This report is based on a survey of U.S. members of the American Association for the Advancement of Science (AAAS), one of the world’s largest organizations dedicated to scientific inquiry. The report explores the degree to which there is variation in views about science-related topics among surveyed AAAS members depending on their discipline, education, employment status and research experiences.
This report elaborates findings first released in January of this year. That initial report analyzed data from two surveys by Pew Research Center conducted in collaboration with the AAAS: a wide-ranging and diverse canvassing of 3,748 AAAS members based in the U.S. and a representative survey of 2,002 U.S. adults (those ages 18 and older). The January report focused on a comparison of the general public and AAAS scientists as a whole. A follow-up report examined in more detail the ways in which scientists interact with citizens and journalists and their reasons for doing so. A further analysis released this month looked at the underpinning of the general public’s views about science-related topics based on their political and ideological outlooks, their level of education and science knowledge, their religious affiliations, and differences associated with various demographic factors.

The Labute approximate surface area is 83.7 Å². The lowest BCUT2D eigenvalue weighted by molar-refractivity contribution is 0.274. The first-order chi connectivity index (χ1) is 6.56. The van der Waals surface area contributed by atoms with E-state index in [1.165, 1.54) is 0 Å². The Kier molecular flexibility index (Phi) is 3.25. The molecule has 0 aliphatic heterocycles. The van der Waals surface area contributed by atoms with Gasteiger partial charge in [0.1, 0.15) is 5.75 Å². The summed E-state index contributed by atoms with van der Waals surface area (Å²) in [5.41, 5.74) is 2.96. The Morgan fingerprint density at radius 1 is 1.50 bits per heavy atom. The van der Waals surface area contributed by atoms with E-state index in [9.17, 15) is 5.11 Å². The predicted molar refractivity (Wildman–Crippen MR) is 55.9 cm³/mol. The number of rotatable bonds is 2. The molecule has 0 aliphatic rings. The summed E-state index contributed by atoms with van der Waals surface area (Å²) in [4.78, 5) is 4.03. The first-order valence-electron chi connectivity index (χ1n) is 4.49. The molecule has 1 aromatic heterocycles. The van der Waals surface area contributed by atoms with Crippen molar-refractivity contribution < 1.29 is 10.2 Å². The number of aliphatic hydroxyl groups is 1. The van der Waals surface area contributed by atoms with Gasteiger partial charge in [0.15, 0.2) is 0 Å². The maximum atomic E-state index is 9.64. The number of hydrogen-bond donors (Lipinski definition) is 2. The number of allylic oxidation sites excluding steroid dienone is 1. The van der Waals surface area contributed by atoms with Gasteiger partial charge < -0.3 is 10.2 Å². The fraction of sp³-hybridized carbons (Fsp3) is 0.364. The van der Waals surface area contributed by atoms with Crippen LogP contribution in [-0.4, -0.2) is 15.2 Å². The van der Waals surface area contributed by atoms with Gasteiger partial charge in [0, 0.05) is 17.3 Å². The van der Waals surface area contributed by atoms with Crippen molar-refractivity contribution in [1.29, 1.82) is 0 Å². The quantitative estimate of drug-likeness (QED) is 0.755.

The current report is based on both the survey of AAAS members and U.S. adults. The report is a collaborative effort based on the input and analysis of the following individuals. Find related reports online at pewresearch.org <http://www.pewinternet.org/packages/science-and-society/>
Lee Rainie, Director Internet, Science, and Technology Research
Cary Funk, Associate Director, Research
Brian Kennedy, Research Associate
Monica Anderson, Research Analyst
Maeve Duggan, Research Associate
Kenneth Olmstead, Research Associate
Andrew Perrin, Research Assistant
Dana Page, Communications Manager
Shannon Greenwood, Assistant Digital Producer
Margaret Porteus, Information Graphics Designer
The fieldwork for both surveys was conducted by Princeton Survey Research Associates International. Contact with AAAS members invited to participate in the survey was managed by AAAS staff with the help of Princeton Survey Research Associates International; AAAS also covered part of the costs associated with mailing its members. All other costs of conducting the pair of surveys were covered by the Pew Research Center. Pew Research bears all responsibility for the content, design and analysis of both the AAAS member survey and the survey of the general public.
Special thanks go to Jeanne Braha and Tiffany Lohwater of AAAS who facilitated the interactions between Pew Research and AAAS staff to conduct the survey of members. Thanks also go to Ian King, director of marketing at AAAS, as well as Elizabeth Sattler and Julianne Wielga, who prepared the random sample of members and sent out all contacts with AAAS members selected for participation. We also are grateful to the team at Princeton Survey Research International who led the data collection efforts for the two surveys.